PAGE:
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In my recent "11 O'Clock Stock" pitch for one of my favorite oil and gas companies, I noted that many investors are running to the relative safety of onshore plays. They're not alone. Operators themselves are fleeing the Gulf of Mexico as well.
Even before the Macondo oil spill, oil & gas producers were hightailing it out of there. Devon Energy (NYSE: DVN ) did so as part of its extreme makeover. If Devon was in too deep, then Mariner Energy certainly wasn't a viable long-term deepwater player, and smartly sold out to Apache (NYSE: APA ) .
In August, Plains Exploration & Production (NYSE: PXP ) announced its intention to reduce its exposure to the Gulf of Mexico. The first part of that plan took shape on Monday, with PXP agreeing to sell all of its shallow water interests to McMoRan Exploration (NYSE: MMR ) for $75 million in cash and 51 million shares of McMoRan. At today's share price, that's a total take of around $888 million.
PXP explained that the form of the transaction would allow the company to "maintain upside exposure to the multi-trillion cubic feet equivalent ultra-deep exploratory potential without the substantial long-lead time capital requirements." That really gets to the heart of the firm's planned divestitures in the shallow and deepwater Gulf. McMoRan's ultradeep drilling operations are very costly, as are deepwater exploration wells. Even without a more onerous regulatory regime, these capital programs were extremely demanding. PXP says its Gulf sales will relieve $500 million of annual capex.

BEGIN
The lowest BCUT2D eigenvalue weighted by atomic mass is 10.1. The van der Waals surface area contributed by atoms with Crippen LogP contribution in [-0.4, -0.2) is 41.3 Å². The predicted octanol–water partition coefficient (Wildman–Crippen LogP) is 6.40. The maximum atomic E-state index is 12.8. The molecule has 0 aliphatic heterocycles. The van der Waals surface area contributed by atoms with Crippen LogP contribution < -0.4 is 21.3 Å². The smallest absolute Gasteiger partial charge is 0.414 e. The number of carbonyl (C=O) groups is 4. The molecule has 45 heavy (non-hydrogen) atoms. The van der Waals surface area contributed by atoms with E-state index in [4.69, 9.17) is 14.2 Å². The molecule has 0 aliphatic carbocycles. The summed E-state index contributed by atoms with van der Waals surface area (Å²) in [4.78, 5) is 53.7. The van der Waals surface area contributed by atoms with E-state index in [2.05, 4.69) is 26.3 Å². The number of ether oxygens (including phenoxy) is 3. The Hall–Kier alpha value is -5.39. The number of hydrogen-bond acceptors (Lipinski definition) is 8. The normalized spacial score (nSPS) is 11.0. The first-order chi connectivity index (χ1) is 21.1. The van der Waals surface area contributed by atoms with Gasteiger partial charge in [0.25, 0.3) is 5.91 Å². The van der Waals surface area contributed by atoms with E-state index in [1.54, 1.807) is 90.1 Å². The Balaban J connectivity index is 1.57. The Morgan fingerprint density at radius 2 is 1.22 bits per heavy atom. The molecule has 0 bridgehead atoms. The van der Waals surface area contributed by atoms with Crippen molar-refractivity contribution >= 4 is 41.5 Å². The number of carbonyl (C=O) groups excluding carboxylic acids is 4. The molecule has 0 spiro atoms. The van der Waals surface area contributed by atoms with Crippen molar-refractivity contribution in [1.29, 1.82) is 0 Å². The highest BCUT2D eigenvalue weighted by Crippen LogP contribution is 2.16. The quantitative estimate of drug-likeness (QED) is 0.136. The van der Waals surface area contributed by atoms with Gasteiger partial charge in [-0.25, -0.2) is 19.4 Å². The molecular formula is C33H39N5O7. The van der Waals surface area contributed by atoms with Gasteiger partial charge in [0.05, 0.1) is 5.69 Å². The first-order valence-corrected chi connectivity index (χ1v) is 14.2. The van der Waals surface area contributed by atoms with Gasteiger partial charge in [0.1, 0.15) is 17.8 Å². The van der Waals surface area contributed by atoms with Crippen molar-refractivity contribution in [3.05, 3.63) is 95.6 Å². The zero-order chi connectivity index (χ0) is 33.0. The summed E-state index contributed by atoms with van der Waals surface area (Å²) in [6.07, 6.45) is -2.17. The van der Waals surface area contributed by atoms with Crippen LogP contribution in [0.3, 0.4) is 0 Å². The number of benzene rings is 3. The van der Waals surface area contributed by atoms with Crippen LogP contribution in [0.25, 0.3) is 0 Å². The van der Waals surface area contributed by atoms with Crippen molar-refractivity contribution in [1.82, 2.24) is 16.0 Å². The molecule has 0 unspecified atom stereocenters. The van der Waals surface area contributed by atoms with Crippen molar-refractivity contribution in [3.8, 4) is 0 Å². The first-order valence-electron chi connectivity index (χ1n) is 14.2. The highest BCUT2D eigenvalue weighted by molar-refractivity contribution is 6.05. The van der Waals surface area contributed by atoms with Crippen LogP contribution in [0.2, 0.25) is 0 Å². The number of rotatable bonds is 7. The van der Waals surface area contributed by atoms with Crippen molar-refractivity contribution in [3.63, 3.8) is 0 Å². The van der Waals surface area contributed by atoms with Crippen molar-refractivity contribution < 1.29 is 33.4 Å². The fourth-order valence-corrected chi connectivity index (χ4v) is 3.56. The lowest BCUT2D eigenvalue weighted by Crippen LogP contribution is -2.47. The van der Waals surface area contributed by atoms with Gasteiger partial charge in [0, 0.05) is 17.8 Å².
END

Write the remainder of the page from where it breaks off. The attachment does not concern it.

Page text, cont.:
This looks like a good move for Plains, which will now be focusing on -- surprise, surprise -- onshore oil plays. Of course, the company is a bit late to the party, and now has to try to catch up to firms like EOG Resources (NYSE: EOG ) and Chesapeake Energy (NYSE: CHK ) that have already set out to make this shift. A lot of emerging oil plays are already overcrowded.
If Plains has an edge onshore, it's probably found in the firm's strong foothold in California. Occidental Petroleum (NYSE: OXY ) and Venoco are working hard to unlock potentially significant unconventional oil plays out there, including the Monterey shale. Oxy says its California shale program could become the company's biggest business unit within a decade. I fully expect PXP to ride those coattails, as the company has successfully done with McMoRan in the Gulf, and perhaps regrettably done with Chesapeake in the overhyped Haynesville.
So what do you make of the move, Foolish reader? Is there any opportunity left for PXP in the onshore arena, or is the company too tardy to the party? Sound off in the comments section below.